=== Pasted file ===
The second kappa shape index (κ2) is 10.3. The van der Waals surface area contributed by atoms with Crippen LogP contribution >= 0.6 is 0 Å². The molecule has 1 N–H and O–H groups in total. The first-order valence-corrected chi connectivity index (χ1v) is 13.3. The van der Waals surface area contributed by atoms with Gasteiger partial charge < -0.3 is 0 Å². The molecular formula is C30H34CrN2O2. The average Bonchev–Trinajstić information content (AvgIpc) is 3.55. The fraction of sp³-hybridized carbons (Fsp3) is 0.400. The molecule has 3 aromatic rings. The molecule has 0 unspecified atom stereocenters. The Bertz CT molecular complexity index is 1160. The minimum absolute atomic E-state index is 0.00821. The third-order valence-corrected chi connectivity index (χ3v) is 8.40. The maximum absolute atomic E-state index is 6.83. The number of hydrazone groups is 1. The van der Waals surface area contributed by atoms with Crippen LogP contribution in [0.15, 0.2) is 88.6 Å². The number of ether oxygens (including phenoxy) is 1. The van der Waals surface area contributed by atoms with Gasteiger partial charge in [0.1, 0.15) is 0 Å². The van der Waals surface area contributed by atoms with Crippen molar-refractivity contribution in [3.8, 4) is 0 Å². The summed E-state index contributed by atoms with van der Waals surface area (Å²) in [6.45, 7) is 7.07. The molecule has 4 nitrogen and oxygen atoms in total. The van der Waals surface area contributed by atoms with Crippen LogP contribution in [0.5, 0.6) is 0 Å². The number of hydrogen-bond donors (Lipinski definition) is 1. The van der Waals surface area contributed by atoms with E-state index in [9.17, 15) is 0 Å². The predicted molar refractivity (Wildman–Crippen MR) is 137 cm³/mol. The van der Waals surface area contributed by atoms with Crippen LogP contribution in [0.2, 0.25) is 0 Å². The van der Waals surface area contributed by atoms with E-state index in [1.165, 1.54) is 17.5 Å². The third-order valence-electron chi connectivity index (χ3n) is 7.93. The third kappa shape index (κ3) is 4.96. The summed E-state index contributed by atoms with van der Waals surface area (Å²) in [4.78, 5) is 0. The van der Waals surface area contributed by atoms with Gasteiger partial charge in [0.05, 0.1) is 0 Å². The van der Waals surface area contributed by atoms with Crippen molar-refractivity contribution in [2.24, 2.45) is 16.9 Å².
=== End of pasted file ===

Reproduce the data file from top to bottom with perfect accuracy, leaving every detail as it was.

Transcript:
The second kappa shape index (κ2) is 10.3. The van der Waals surface area contributed by atoms with Crippen LogP contribution >= 0.6 is 0 Å². The molecule has 1 N–H and O–H groups in total. The first-order valence-corrected chi connectivity index (χ1v) is 13.3. The van der Waals surface area contributed by atoms with Gasteiger partial charge < -0.3 is 0 Å². The molecular formula is C30H34CrN2O2. The average Bonchev–Trinajstić information content (AvgIpc) is 3.55. The fraction of sp³-hybridized carbons (Fsp3) is 0.400. The molecule has 3 aromatic rings. The molecule has 0 unspecified atom stereocenters. The Bertz CT molecular complexity index is 1160. The minimum absolute atomic E-state index is 0.00821. The third-order valence-corrected chi connectivity index (χ3v) is 8.40. The maximum absolute atomic E-state index is 6.83. The number of hydrazone groups is 1. The van der Waals surface area contributed by atoms with Crippen LogP contribution in [0.15, 0.2) is 88.6 Å². The number of ether oxygens (including phenoxy) is 1. The van der Waals surface area contributed by atoms with Gasteiger partial charge in [0.1, 0.15) is 0 Å². The van der Waals surface area contributed by atoms with Crippen molar-refractivity contribution in [3.8, 4) is 0 Å². The summed E-state index contributed by atoms with van der Waals surface area (Å²) in [6.45, 7) is 7.07. The molecule has 4 nitrogen and oxygen atoms in total. The van der Waals surface area contributed by atoms with Crippen LogP contribution in [0.5, 0.6) is 0 Å². The number of hydrogen-bond donors (Lipinski definition) is 1. The van der Waals surface area contributed by atoms with E-state index in [9.17, 15) is 0 Å². The predicted molar refractivity (Wildman–Crippen MR) is 137 cm³/mol. The van der Waals surface area contributed by atoms with Crippen LogP contribution in [0.2, 0.25) is 0 Å². The van der Waals surface area contributed by atoms with E-state index in [1.165, 1.54) is 17.5 Å². The third-order valence-electron chi connectivity index (χ3n) is 7.93. The third kappa shape index (κ3) is 4.96. The summed E-state index contributed by atoms with van der Waals surface area (Å²) in [4.78, 5) is 0. The van der Waals surface area contributed by atoms with Gasteiger partial charge in [0.05, 0.1) is 0 Å². The van der Waals surface area contributed by atoms with Crippen molar-refractivity contribution in [2.24, 2.45) is 16.9 Å².